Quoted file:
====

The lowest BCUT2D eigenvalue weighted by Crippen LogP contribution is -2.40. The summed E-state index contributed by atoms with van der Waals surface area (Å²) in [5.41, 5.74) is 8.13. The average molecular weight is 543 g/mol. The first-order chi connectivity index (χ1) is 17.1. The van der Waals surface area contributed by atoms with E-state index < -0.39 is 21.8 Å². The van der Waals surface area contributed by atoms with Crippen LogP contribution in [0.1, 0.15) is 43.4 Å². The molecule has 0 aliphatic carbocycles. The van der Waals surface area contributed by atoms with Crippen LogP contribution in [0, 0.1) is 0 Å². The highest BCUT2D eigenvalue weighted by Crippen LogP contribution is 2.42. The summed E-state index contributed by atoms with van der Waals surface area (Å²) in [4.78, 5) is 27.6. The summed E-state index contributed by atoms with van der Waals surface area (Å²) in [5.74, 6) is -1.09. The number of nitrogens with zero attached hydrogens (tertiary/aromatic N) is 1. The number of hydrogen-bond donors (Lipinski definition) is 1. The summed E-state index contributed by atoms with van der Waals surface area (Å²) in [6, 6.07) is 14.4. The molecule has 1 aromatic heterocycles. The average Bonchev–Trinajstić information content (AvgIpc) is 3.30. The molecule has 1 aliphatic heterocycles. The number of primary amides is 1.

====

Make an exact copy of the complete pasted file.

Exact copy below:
The lowest BCUT2D eigenvalue weighted by Crippen LogP contribution is -2.40. The summed E-state index contributed by atoms with van der Waals surface area (Å²) in [5.41, 5.74) is 8.13. The average molecular weight is 543 g/mol. The first-order chi connectivity index (χ1) is 17.1. The van der Waals surface area contributed by atoms with E-state index < -0.39 is 21.8 Å². The van der Waals surface area contributed by atoms with Crippen LogP contribution in [0.1, 0.15) is 43.4 Å². The molecule has 0 aliphatic carbocycles. The van der Waals surface area contributed by atoms with Crippen LogP contribution in [0, 0.1) is 0 Å². The highest BCUT2D eigenvalue weighted by Crippen LogP contribution is 2.42. The summed E-state index contributed by atoms with van der Waals surface area (Å²) in [4.78, 5) is 27.6. The summed E-state index contributed by atoms with van der Waals surface area (Å²) in [5.74, 6) is -1.09. The number of nitrogens with zero attached hydrogens (tertiary/aromatic N) is 1. The number of hydrogen-bond donors (Lipinski definition) is 1. The summed E-state index contributed by atoms with van der Waals surface area (Å²) in [6, 6.07) is 14.4. The molecule has 1 aromatic heterocycles. The average Bonchev–Trinajstić information content (AvgIpc) is 3.30. The molecule has 1 aliphatic heterocycles. The number of primary amides is 1.